Computer 141 typically includes a variety of computer readable media. Computer readable media can be any available media that can be accessed by computer 141 and includes both volatile and nonvolatile media, removable and non-removable media. The system memory 122 includes computer storage media in the form of volatile and/or nonvolatile memory such as read only memory (ROM) 123 and random access memory (RAM) 160. A basic input/output system 124 (BIOS), containing the basic routines that help to transfer information between elements within computer 141, such as during start-up, is typically stored in ROM 123. RAM 160 typically contains data and/or program modules that are immediately accessible to and/or presently being operated on by processing unit 159. By way of example, and not limitation,
The computer 141 may also include other removable/non-removable, volatile/nonvolatile computer storage media. By way of example only,
The drives and their associated computer storage media discussed above and illustrated in
The computer 141 may operate in a networked environment using logical connections to one or more remote computers, such as a remote computer 146. The remote computer 146 may be a personal computer, a server, a router, a network PC, a peer device or other common network node, and typically includes many or all of the elements described above relative to the computer 141, although only a memory storage device 147 has been illustrated in
When used in a LAN networking environment, the computer 141 is connected to the LAN 145 through a network interface or adapter 137. When used in a WAN networking environment, the computer 141 typically includes a modem 150 or other means for establishing communications over the WAN 149, such as the Internet. The modem 150, which may be internal or external, may be connected to the system bus 121 via the user input interface 136, or other appropriate mechanism. In a networked environment, program modules depicted relative to the computer 141, or portions thereof, may be stored in the remote memory storage device. By way of example, and not limitation,
Referring now to
In the depicted example, the server 204 can be configured to generate one or more sessions for connecting clients 201, 202, and 203 such as sessions 1 through N (where N is an integer greater than 1). Briefly, a session in example embodiments of the present disclosure can generally include an operational environment that is effectuated by a plurality of subsystems, e.g., software code, that are configured to effectuate an execution environment and interact with a kernel 218 an operating system 214. For example, a session can include a shell and a user interface such as a desktop, the subsystems that track mouse movement within the desktop, the subsystems that translate a mouse click on an icon into commands that effectuate an instance of a program, etc. In another example embodiment the session can include an application. In this example while an application is rendered, a desktop environment may still be generated and hidden from the user. The session in this example can include similar subsystems as the session described above. Generally, a session can be generated by the server 204 on a user by user basis when, for example, the server 204 receives a connection request over a network connection from a client such as client 201. Generally, a connection request can first be handled by the transport logic 210 that can, for example, be effectuated by circuitry of the server 204. The transport logic 210 can in some embodiments include a network adaptor, firmware, and software that can be configured to listen for connection messages and forward them to the engine 212. As illustrated by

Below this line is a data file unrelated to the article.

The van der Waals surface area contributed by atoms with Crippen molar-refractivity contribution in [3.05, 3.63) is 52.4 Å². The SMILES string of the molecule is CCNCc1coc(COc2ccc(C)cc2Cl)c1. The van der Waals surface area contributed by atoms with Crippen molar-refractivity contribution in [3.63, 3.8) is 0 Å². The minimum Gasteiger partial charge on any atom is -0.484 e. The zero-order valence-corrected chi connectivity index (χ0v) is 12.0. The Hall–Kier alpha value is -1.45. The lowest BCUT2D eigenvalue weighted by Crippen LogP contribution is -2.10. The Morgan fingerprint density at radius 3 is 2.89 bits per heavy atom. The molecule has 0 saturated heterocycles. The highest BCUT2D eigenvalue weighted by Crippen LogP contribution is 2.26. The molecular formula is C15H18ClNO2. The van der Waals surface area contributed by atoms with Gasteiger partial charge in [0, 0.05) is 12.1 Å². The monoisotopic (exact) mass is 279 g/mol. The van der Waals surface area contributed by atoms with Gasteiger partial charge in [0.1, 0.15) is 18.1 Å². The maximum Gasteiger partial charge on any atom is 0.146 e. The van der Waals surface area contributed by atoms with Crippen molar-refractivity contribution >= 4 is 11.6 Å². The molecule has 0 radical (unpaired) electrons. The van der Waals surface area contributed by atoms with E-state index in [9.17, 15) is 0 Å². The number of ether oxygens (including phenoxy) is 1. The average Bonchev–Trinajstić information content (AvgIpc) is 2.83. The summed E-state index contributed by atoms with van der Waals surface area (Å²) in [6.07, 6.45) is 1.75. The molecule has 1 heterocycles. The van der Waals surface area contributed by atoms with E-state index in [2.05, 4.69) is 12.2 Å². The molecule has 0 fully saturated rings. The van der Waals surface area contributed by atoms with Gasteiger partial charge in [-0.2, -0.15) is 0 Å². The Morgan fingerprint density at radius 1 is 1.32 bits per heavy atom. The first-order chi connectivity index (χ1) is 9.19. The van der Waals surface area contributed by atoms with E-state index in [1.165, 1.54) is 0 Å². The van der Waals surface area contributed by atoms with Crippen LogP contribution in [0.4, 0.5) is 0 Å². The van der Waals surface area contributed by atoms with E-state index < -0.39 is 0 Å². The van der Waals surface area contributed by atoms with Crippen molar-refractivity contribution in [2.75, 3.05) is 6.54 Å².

As depicted by
In example embodiments of the present disclosure each license can be validated by a service provider 262 before they can be used. For example, the service provider 262 can in example embodiments act as a certificate authority that aphorizes and activates licenses and servers. In these embodiments the service provider 262 can ensure that licenses are not stolen, copied, or pirated. The service provider 262 can also ensure that the license are only used by the server 204 they are purchased for by storing a copy of the licenses in a database and associating the licenses with server 204.
As illustrated by
Continuing with the description of
In addition to receiving input from a client 201, draw commands can be received from applications and/or a desktop and processed by the GDI 246. The GDI 246 in general can include a process that can generate graphical object draw commands. The GDI 246 in this example embodiment can be configured to pass the commands to the remote display subsystem 254 that can instantiate a display driver for the session. In an example embodiment the remote display subsystem 254 can be configured to include virtual display driver(s) that may not be associated with displays physically attacked to the server 204, e.g., the server 204 could be running headless. The virtual display driver in this embodiment can be configured to receive the draw commands and transmit them to the client 201 via a stack instance associated with the session.
The server 302 and the client 314 maintain a remote session over a network 310. The RDP client 316 on the client computing device 314 issues commands to the RDP server 304 on the server computing device 302, which the server 302 executes to produce results and sends those results to the client 314 for display on display device 320. As the session proceeds, the server 302 sends the client 314 a plurality of image frame 308s. The server 302 divides each image frame 308 into a plurality of tiles 310.